Why is the Flight Centre (ASX:FLT) share price down 6% today?

Investors have booked a trip with Flight Centre’s newly-issued convertible debt.

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The Flight Centre Travel Group Ltd (ASX: FLT) share price has been on a jagged ride lately.

At the time of writing, shares in the travel retailing giant are changing hands at $20.28, down 6.33% on yesterday’s close.

Flight Centre shares are on the move today after the company successfully priced an issue of convertible debt overnight.

What was announced?

Flight Centre advised it had successfully issued an offering of $400 million in senior unsecured convertible debt for maturity in 2028.

The convertible notes (or bonds, as they are also known) will pay a coupon of 1.625% per annum, paid semi-annually.

This means bondholders will receive two payments at an interest rate of 0.8125% on their principal per year.

Flight Centre intends to use the net proceeds – about $393 million – to pay down existing debt and take advantage of the current ultra-low rates on fixed-rate debt financing to help fund its growth vision into the future.

A part of the debt repayment is allocated to the Bank of England Covid-19 Corporate Financing Facility.

This facility was afforded to the company last year and comes due in March 2022.

What is a convertible bond?

A note or bond is a type of debt instrument that is issued by a company to investors in order to raise money.

When executives are faced with financing decisions to grow the company or stay solvent, they generally have three choices: use cash on the balance sheet, issue more or new shares, or undertake a debt load.

Corporate bonds and notes are just a way for investors to lend a company money by purchasing the bonds. They then receive interest payments and their money back in full when the debt matures in 7 years.

Issuers must be of a high credit rating, and also have sufficient operating cash flows to service the debt obligations when they fall due.

Convertible notes are a particular type of bond that has a special option embedded into its fine print.

It allows investors the option to ‘convert’ their debt asset into equity if Flight Centre’s share price hits a certain level.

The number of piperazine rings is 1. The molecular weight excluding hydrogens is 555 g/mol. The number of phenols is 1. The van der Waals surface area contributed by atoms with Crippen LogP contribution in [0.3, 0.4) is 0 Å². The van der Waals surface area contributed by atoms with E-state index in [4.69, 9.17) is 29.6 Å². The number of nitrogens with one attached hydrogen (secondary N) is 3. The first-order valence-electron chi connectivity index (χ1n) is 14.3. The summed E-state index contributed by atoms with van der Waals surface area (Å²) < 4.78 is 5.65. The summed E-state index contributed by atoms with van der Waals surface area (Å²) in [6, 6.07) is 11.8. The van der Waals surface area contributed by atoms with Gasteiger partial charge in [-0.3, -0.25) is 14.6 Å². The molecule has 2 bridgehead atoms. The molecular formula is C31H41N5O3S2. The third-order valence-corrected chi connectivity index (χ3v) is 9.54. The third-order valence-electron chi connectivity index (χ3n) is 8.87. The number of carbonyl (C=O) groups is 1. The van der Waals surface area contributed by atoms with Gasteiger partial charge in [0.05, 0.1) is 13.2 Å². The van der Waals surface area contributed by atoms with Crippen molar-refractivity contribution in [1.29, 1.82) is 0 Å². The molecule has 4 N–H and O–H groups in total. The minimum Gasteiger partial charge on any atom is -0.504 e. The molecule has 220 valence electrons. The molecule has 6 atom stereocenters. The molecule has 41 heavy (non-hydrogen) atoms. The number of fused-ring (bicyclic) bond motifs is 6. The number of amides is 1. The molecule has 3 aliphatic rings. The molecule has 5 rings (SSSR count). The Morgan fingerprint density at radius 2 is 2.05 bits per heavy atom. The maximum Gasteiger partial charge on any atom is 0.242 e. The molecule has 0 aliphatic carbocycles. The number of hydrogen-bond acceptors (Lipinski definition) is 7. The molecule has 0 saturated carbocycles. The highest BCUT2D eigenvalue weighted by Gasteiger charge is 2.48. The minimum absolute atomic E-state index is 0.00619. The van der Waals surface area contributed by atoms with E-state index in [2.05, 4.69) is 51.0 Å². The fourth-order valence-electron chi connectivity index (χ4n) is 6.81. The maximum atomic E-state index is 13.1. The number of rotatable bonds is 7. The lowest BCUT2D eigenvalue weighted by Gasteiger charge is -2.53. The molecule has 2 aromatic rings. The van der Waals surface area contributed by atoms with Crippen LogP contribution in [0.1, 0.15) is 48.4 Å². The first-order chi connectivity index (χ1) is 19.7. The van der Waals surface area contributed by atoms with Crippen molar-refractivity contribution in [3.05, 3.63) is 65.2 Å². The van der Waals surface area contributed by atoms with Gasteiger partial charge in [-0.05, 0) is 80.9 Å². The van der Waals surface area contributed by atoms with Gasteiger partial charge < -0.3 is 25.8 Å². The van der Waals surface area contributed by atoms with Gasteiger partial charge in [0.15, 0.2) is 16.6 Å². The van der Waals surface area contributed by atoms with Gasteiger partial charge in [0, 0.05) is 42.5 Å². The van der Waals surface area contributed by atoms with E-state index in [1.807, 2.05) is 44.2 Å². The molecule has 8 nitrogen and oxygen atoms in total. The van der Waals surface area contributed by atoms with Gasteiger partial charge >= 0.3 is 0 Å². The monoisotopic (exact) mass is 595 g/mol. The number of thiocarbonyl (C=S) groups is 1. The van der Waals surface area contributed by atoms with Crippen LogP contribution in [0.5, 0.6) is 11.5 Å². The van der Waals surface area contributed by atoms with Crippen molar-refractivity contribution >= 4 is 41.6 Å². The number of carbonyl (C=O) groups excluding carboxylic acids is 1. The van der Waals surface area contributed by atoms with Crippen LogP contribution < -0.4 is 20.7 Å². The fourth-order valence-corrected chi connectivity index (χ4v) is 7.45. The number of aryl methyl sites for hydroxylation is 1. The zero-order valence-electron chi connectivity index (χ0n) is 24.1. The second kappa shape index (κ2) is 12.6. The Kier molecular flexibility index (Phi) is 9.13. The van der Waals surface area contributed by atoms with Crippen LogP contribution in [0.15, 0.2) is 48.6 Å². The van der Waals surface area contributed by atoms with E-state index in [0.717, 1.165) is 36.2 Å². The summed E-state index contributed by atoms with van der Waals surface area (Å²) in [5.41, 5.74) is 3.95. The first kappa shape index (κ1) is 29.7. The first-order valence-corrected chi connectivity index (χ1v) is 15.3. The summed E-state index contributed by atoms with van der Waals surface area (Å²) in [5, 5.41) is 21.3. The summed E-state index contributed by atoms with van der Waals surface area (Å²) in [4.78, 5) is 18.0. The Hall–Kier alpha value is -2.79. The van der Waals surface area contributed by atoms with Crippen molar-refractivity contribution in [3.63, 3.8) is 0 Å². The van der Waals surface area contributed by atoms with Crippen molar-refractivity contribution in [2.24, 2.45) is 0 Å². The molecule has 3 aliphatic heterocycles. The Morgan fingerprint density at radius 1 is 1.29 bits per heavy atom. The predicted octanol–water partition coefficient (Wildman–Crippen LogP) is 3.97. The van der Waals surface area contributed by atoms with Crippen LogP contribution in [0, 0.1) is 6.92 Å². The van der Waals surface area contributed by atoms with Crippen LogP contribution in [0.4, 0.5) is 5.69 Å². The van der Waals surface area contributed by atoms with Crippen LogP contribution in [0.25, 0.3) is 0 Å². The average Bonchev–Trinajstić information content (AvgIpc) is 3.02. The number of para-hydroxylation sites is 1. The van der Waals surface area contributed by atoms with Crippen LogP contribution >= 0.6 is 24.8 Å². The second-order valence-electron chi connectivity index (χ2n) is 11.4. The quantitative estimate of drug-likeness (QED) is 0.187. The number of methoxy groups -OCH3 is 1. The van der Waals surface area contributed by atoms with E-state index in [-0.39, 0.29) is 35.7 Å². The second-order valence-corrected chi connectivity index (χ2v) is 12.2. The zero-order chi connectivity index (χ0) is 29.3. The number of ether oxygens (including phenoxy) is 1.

With this particular note issue, the conversion price is $27.30 per share. At that point, bondholders will have the opportunity – but not the obligation – to obtain Flight Centre shares at that price.

What does it mean for the Flight Centre share price?

Generally, all parties involved are fans of convertible debt.

For companies, it provides a lower-cost financing solution, as investors will accept a lower rate of interest for the chance to convert their bonds to equity later.

Companies also love convertible debt because when bonds convert, the debt is wiped clean off the balance sheet.

For investors, convertible notes are a very cheap way of obtaining equity, whilst providing some cover over the downside risk.

If Flight Centre’s shares don’t perform well, investors don’t have to convert and they will still earn a 1.625% return and receive their principal back in full.

This equates to a gross return of $2,985 at the tenor. However, if the share price does take off, then investors can convert at a ratio of 1:27.50, meaning if the share price hits $40, they can purchase the shares at a 31% discount.

Unlike fixed income, the upside potential in shares is unlimited, meaning the gross return is infinite (in theory).

However, conversion can dilute the holdings of other shareholders, as more individual shares are issued.

Flight Centre share price snapshot

The Flight Centre share price has gained 27% this year to date and 47% over the past 12 months.

This is well ahead of the 19% gain of the S&P/ASX 200 index (ASX: XJO) over 12 months.

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The author Zach Bristow has no positions in any of the stocks mentioned. The Motley Fool Australia’s parent company Motley Fool Holdings Inc. has no position in any of the stocks mentioned. The Motley Fool Australia has recommended Flight Centre Travel Group Limited. The Motley Fool has a disclosure policy. This article contains general investment advice only (under AFSL 400691). Authorised by Bruce Jackson.

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